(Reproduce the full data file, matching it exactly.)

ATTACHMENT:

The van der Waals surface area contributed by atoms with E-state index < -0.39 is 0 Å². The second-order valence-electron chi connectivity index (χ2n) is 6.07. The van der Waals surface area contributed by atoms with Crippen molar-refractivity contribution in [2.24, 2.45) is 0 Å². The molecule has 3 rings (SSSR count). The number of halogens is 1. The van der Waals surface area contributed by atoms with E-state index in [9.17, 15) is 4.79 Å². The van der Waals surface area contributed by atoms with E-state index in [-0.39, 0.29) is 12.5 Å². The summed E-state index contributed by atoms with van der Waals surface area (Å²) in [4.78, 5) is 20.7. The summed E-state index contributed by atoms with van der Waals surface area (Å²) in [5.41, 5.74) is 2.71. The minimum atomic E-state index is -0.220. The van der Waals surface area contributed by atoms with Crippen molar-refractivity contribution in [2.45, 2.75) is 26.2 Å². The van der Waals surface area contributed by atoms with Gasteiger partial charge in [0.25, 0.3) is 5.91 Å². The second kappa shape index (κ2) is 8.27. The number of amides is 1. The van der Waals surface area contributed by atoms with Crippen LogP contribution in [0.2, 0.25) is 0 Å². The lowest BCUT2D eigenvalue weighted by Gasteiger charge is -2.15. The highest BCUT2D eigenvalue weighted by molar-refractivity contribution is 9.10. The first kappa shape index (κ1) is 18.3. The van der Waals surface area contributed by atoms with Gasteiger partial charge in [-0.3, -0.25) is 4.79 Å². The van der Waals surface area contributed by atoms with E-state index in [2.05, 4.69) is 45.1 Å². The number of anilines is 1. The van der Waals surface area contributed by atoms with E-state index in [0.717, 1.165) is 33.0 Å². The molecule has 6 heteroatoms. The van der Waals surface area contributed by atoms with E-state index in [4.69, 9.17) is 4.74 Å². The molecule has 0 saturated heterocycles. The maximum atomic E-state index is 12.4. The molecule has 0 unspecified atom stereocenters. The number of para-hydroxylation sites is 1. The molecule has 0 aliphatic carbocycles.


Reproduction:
The van der Waals surface area contributed by atoms with E-state index < -0.39 is 0 Å². The second-order valence-electron chi connectivity index (χ2n) is 6.07. The van der Waals surface area contributed by atoms with Crippen molar-refractivity contribution in [2.24, 2.45) is 0 Å². The molecule has 3 rings (SSSR count). The number of halogens is 1. The van der Waals surface area contributed by atoms with E-state index in [9.17, 15) is 4.79 Å². The van der Waals surface area contributed by atoms with E-state index in [-0.39, 0.29) is 12.5 Å². The summed E-state index contributed by atoms with van der Waals surface area (Å²) in [4.78, 5) is 20.7. The summed E-state index contributed by atoms with van der Waals surface area (Å²) in [5.41, 5.74) is 2.71. The minimum atomic E-state index is -0.220. The van der Waals surface area contributed by atoms with Crippen molar-refractivity contribution in [2.45, 2.75) is 26.2 Å². The van der Waals surface area contributed by atoms with Gasteiger partial charge in [0.25, 0.3) is 5.91 Å². The second kappa shape index (κ2) is 8.27. The number of amides is 1. The van der Waals surface area contributed by atoms with Crippen LogP contribution in [0.2, 0.25) is 0 Å². The lowest BCUT2D eigenvalue weighted by Gasteiger charge is -2.15. The highest BCUT2D eigenvalue weighted by molar-refractivity contribution is 9.10. The first kappa shape index (κ1) is 18.3. The van der Waals surface area contributed by atoms with Gasteiger partial charge in [-0.3, -0.25) is 4.79 Å². The van der Waals surface area contributed by atoms with E-state index in [2.05, 4.69) is 45.1 Å². The number of anilines is 1. The van der Waals surface area contributed by atoms with E-state index in [0.717, 1.165) is 33.0 Å². The molecule has 6 heteroatoms. The van der Waals surface area contributed by atoms with E-state index in [4.69, 9.17) is 4.74 Å². The molecule has 0 saturated heterocycles. The maximum atomic E-state index is 12.4. The molecule has 0 unspecified atom stereocenters. The number of para-hydroxylation sites is 1. The molecule has 0 aliphatic carbocycles.